Global warming could severely hamper the outdoor economy of the nature rich state of Montana, a new study by the state’s oldest conservation organization found. Thousands of jobs and about a billion dollars in earnings may be at jeopardy in the coming decades, the group found.
As many as 36,000 jobs and slightly over a billion dollars in labor earning could be lost in the next 35 years if greenhouse gas emissions don’t decline, according to the study commissioned by Montana Wildlife Federation. The study looked at the potential impact of a 5 degree Fahrenheit increase on a wide array of recreational activities, from sports fishing and hunting to skiing and state parks, but found the greatest potential for job loss in cattle raising and agriculture.
The economic effect of climate change is substantial but may not represent the total cost on the state’s quality of life, the study’s author said.
“We were really conservative in our estimates,” Thomas Power, professor emeritus in the economics department at the University of Montana, told ThinkProgress, “although that number of jobs represents far more than any industrial operation in the state.”
Montana is known for its diverse terrain and having landmark spaces like the Rocky Mountains, the Great Plains, a portion of Yellowstone and the Glacier National Park, within its boundaries. Outdoor recreation in Montana is a major driver in the economy as it produces 64,000 jobs and $1.5 billion in wages a year, according to the Outdoor Industry Organization.
The report comes as some outdoor industries have been reporting revenue losses, according to Montana Wildlife Federation, and effects possibly associated with climate change are disrupting business models. The state has been suffering from extreme weather events that an overwhelming number of scientists say could become more prevalent as the impacts manmade climate warming increase.
Montana’s recent fire season reportedly grew to be the second largest this decade.. The destructiveness of the fire season in the Big Sky Country added to a national problem as 2015 was the costliest fire season in the United States, ever.
The recent report notes that forest fires are predicted to increase as Montana’s climate changes, and Power noted that this raises questions of “just how habitable Montana is, if we are going to face even more frequent and much larger acreage [burning] across the summer season.”
Almost 8,000 homes worth $1.9 billion could be lost under the most likely scenario of climate change, according to the report. As far as employment, the study elaborated mostly on losses associated with skiing, sport fishing and game hunting, although cattle raisin and grain crop production was also calculated.
Power noted that warmer temperature means less snow for skiing resorts, but also that animals won’t be pushed by precipitation to hunting areas, as has been happening lately.
“Hunting has become more and more difficult,” said Power. He added warming temperatures during the summer means a shorter fishing season, too. “Already last year was the earliest were fishing was controlled or limited because low water flows and higher temperature.”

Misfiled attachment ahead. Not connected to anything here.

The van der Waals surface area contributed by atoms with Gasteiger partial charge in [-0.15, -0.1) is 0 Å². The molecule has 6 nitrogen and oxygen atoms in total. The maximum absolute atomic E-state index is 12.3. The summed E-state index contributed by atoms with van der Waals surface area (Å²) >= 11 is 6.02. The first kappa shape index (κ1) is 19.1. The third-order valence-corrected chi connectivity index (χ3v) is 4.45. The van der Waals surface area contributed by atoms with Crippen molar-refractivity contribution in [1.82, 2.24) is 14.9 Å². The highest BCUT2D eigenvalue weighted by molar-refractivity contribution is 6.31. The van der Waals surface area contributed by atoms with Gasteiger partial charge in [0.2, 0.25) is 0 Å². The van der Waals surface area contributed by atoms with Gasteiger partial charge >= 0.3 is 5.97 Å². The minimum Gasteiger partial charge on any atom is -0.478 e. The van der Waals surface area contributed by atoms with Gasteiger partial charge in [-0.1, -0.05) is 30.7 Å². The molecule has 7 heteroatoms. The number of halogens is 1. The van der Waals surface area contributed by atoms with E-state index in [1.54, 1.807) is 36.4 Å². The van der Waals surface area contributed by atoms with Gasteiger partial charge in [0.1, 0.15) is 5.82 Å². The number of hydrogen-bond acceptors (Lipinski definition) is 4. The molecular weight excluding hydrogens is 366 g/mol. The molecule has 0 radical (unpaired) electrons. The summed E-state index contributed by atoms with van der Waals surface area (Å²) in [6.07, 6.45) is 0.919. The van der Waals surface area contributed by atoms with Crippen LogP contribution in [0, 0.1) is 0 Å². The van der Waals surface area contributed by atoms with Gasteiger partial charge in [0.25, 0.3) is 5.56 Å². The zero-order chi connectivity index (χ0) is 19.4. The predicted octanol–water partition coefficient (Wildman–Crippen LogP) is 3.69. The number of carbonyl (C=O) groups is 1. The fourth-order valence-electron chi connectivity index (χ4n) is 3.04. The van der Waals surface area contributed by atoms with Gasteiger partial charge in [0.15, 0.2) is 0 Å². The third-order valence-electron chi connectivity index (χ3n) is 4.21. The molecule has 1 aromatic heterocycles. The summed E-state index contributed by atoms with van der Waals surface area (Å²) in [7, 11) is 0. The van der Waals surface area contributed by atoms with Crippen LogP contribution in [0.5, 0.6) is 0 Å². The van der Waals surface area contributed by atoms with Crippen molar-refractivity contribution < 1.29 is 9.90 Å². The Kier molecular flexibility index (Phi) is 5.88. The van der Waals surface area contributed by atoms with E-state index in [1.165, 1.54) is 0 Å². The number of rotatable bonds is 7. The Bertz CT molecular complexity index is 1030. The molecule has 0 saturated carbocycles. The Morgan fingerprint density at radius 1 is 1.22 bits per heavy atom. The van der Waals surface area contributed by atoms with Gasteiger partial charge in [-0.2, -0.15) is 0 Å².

Dave Chadwick, executive director of the Montana Wildlife Federation, said in an interview with ThinkProgress that some fish guides have reported one-third of business loss. Moreover, the report finds that the biggest losses come in cattle raising and grain crops, which account together for more than half of the total costs the study quantifies.
Yet despite the environmental issues at stake, the state’s political leadership, like much of the rest of the country, is divided on how to act.
Montana has one U.S. representative and two senators. Out of these three officials, only Sen. Jon Tester, a Democrat, has expressed that climate change is manmade.
“Scientists tell us that climate change will bring shorter, warmer and drier winters to Montana. I see it every time I get on my tractor,” wrote Tester in a 2013 USA Today op-ed.
On the other hand, Rep. Ryan Zinke (R) and Sen. Steve Daines (R), don’t seem convinced.
“The climate is always changing. Is either warming or is cooling, the climate is dynamic. It’s not static,” said Daines, a chemical engineer, to Montana Public Radio in 2012. “I think the question certainly is, you know, what part is manmade climate change effect on this equation … I think there’s still reasonable debate here.”
For his part, Zinke said in 2014 that climate change isn’t “a hoax, but it’s not proven science either. But you don’t dismantle America’s power and energy on a maybe. We need to be energy independent first. We need to do it better, which we can, but it is not a settled science.”
Montana’s Governor Steve Bullock (D) has said climate change is an issue to deal with, but has questioned the Clean Power Plan, which calls for reductions in carbon emissions from the electricity sector by 32 percent over 2005 levels by 2020. Montana is also part of the lawsuit against the rule.
As politicians list costs associated with reducing emissions when debating action, Power, the University of Montana, noted that his report shows that a lack of action brings costs, too.
“Doing something to reduce carbon pollution is not some sort of pointless action or pointless public policy,” he said, “if we don’t do something and if we can’t cooperate with other people around the world … some of the things we like best about living in Montana, that make it an attractive place to live, are going to be lost.”